Living in willful ignorance
Hospital Scheduling Woman: April or May?
We had some more bad news a month ago. Didn’t tell you about it because we needed to process it all.
They found yet another spot on her MRI. The doc told us to wait and see if it’s actually cancer or if it’s the treatments doing their thing.
For those of you keeping score, that’s four spots of cancer: Two confirmed from the original cancer, one from January, and this new one they found last month.
We had the option of another MRI this past Monday but we decided to wait until May.
There are a number of things that the people that know me in real life hear me constantly say.
Such as: That’s a distinction without a difference.
This is a both a legal term and a logical fallacy where someone points something out that has no bearing on the issue at hand.
For example, right now, everyone’s talking about the United Airlines passenger that was violently dragged off a plane.
Now some news outlets are saying he had a criminal past. But this is a distinction without a difference; it has no bearing on the fact that he was violently dragged off a plane.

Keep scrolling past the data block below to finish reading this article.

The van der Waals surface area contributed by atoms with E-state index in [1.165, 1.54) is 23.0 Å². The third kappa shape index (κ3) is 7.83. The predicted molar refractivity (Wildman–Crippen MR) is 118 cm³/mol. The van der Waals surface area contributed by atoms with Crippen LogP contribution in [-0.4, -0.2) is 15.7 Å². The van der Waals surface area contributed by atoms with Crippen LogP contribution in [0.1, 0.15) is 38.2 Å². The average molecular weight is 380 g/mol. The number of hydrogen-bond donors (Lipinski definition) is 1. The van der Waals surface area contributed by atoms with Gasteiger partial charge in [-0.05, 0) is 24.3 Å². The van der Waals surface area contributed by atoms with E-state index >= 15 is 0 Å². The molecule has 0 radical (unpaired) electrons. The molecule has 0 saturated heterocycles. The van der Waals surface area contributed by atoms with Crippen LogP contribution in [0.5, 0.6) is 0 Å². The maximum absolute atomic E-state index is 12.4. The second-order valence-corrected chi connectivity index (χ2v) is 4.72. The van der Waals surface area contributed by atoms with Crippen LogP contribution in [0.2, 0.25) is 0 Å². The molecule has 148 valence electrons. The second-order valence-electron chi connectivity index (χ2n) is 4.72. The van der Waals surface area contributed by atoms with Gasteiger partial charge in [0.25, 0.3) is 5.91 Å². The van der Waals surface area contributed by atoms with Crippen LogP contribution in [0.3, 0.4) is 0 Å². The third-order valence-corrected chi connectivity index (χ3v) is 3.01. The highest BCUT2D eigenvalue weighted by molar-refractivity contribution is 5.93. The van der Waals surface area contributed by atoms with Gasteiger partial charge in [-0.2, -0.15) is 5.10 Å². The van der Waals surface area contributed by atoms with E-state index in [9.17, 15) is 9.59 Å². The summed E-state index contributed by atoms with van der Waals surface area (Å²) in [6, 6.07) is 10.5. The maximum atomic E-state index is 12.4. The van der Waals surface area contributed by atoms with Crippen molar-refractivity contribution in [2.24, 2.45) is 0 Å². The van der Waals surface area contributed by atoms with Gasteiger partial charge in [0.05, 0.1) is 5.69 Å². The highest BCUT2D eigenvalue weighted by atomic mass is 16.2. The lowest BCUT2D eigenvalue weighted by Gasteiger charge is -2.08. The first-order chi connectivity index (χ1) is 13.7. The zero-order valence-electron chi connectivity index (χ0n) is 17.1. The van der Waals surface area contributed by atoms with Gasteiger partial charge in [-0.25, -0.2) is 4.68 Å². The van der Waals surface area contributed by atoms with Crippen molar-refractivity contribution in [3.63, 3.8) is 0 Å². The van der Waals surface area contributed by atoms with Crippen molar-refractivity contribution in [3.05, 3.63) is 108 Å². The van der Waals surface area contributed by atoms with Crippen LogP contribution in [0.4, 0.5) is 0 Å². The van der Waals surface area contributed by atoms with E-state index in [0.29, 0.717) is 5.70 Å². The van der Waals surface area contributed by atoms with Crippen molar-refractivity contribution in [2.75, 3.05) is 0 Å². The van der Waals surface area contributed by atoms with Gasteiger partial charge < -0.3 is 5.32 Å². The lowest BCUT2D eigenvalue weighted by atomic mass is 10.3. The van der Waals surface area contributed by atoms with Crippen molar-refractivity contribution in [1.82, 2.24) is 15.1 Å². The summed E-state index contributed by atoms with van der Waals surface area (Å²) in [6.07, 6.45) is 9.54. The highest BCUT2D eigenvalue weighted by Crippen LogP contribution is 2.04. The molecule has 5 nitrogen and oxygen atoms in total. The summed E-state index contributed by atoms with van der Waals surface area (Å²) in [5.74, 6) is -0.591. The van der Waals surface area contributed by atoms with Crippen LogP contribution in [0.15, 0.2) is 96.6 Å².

Suppose that’s another post for another time.
Getting back to our situation, I’m always anxious these days. I wanna know what’s going on in Alison’s head. Literally.
Yet, knowing – at this point – is worse than not knowing.
Because we might change course when we should give all the things we’re doing time to work.
And, really, we don’t have too many options right now. Knowing if it’s more cancer won’t change the job that needs to be done. So we wait and hope.
Hospital Scheduling Woman: OK. (pause) Are you sure?
Me: No. But that’s a distinction without a difference. We’ll come in May.